Some Writing Links (#SFWApro)

Advice on how to ask for an extension if you’re going to miss the deadline.
•Ways writers can use Pinterest.
•When someone refuses to pay for your work, what do you do? I’ll add one more, based on an experience I had: if you have a regular client who stops paying you—especially if you know they’re in financial trouble—don’t keep doing the work. I figured he’d pay up eventually, including all the added work, but he didn’t.
•An editor of The Toast writes about how not to review women’s writing, using a New Yorker piece as an example.
•Ways to bust out of a creative rut.
•Is paying for fake Twitter followers to boost your profile a good idea?
•To contact a tough interview subject, write a letter.
•A good discussion of changing white comics characters’ race in other mediums. And I agree with the writer, there’s no reason Dr. Strange couldn’t be black. I’d be much more upset if the planned film eliminated his backstory as a brilliant dick of a surgeon.
•Good advice about reselling nonfiction to multiple markets by changing the slant slightly. I’ve never been successful with that myself, alas.
•An article in Atlantic argues there’s a constant anti-colonial theme in SF. Unfortunately I think the author pushes the argument too far—arguing the Terminators are a reflection of the colonial peoples rising up against their masters strikes me as ludicrous (they’re much more in the tradition of Computers Are Evil, a long vein in SF). I’m also not convinced that “aliens conquer us” is always a metaphor for colonialism rather than other types of wars of conquest humanity has engaged in for so long.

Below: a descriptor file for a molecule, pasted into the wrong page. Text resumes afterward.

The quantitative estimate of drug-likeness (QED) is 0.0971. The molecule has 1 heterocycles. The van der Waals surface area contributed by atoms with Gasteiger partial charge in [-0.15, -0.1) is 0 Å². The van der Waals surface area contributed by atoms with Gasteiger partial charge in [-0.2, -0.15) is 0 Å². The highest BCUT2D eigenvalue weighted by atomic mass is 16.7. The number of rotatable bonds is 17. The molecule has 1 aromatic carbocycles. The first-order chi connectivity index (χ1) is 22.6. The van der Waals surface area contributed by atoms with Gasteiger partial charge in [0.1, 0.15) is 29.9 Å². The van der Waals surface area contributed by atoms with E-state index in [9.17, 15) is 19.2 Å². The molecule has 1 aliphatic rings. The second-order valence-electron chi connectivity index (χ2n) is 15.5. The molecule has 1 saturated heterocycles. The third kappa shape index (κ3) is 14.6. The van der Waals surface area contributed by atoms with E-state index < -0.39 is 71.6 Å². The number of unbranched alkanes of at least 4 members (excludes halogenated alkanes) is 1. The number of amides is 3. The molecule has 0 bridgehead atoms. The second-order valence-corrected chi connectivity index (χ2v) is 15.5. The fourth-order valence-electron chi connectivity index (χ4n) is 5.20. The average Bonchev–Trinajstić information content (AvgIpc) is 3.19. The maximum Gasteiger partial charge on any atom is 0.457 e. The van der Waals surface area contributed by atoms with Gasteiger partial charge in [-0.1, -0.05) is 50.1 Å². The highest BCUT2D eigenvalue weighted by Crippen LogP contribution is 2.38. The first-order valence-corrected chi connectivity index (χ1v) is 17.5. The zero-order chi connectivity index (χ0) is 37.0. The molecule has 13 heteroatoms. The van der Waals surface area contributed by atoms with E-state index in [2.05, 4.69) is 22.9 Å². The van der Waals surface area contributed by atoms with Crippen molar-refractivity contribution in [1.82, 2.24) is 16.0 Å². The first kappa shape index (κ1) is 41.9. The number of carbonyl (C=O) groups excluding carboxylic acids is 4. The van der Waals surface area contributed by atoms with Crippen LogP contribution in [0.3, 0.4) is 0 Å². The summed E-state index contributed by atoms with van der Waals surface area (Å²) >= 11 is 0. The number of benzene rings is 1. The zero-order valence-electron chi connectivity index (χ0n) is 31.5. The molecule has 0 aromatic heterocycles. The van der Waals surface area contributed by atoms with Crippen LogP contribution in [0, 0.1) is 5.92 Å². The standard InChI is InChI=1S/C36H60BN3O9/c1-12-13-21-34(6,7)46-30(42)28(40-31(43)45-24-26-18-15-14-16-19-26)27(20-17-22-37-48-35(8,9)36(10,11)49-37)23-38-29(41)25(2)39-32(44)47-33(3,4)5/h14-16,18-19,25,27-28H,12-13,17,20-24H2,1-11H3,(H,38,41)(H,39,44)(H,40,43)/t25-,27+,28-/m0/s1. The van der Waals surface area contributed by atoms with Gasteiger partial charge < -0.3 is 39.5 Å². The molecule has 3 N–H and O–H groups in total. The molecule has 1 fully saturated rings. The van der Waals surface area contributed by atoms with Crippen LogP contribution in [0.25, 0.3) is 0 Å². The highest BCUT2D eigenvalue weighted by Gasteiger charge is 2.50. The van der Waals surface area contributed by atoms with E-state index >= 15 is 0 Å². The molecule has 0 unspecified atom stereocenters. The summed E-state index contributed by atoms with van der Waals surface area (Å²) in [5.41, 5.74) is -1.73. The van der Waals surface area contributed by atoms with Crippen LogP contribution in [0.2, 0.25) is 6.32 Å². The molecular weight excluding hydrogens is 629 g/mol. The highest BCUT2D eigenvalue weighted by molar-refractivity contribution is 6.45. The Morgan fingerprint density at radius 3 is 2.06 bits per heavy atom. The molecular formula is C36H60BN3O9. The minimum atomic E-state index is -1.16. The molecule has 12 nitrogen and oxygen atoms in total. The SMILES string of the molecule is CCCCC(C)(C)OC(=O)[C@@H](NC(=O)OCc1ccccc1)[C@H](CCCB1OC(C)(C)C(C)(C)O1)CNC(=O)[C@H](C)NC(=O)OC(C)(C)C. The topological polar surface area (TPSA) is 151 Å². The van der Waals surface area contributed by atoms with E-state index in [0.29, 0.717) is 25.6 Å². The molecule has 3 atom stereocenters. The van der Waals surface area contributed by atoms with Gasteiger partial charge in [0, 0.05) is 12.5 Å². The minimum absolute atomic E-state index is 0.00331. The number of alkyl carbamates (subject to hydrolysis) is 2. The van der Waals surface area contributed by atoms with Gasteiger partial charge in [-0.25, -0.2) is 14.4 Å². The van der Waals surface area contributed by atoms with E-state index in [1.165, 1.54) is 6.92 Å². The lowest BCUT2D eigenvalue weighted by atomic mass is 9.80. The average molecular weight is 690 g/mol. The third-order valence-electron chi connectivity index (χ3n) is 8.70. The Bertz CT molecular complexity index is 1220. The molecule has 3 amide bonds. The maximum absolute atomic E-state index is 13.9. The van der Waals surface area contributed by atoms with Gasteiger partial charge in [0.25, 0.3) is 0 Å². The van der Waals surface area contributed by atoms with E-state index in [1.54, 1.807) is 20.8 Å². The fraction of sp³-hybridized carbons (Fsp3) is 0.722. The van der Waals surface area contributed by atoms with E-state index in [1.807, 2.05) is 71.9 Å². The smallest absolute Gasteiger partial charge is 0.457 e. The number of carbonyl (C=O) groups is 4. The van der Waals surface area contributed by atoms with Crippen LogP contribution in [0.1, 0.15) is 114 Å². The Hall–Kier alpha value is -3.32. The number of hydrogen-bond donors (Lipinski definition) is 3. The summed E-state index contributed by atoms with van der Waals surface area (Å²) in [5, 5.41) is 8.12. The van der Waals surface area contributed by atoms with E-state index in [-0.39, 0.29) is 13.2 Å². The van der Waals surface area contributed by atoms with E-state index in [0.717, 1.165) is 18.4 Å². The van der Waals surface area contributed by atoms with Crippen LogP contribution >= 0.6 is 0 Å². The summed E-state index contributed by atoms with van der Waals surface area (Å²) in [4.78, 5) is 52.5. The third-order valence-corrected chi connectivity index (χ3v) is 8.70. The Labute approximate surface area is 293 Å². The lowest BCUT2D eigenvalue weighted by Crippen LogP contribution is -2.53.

•No, Shakespeare’s England wasn’t lily-white. This article argues that the English didn’t even see themselves as white people. And here’s more about representations of blacks in European art. And still more about blacks in England.
•Following up on the topic of strong female characters (or realistic female characters or complex female characters), Shannon Thompson asks why we have to phrase it that way instead of just “strong characters.”
•This post complains about creating strong female characters who don’t actually do anything (“Could your Strong Female Character be seamlessly replaced with a floor lamp with some useful information written on it to help a male hero?”). I had that feeling about last season’s The Tomorrow People: They establish the hero’s mother is one of the psis, but then do absolutely nothing with that development (I half-suspect they only thought it up as a twist to get several characters out of a fatal situation.
•This post discusses whether cities are better to live for freelancers than others. For example, even in the Internet age, being able to connect face-to-face with an editor gets better results. I suspect that’s true.
Another aspect is credibility. One writing book some years back said that if you’re in the backwoods of wherever, just by location you look less credible if you’re writing on national affairs, fashion, etc. I’ve always assumed there’s some truth to that too.
•As someone who spent the first 10 years of the century freelancing while I was a full-time reporter, it was interesting to read this discussion of balancing the two. I worried a lot less than some of the interviewees in the article did: I don’t see the slightest problem with writing in the office during lunch hour or using my work computer. Of course, my editor was fine with it as long as I got my writing done—if he’d been pickier, it would have been different (I think being pickier would be unreasonable, but it’s his call). The only time there was an issue was when I did some work for a regional magazine that targeted some of the same advertisers as us. Editor said that was conflict-of-interest, I admitted he had a point.

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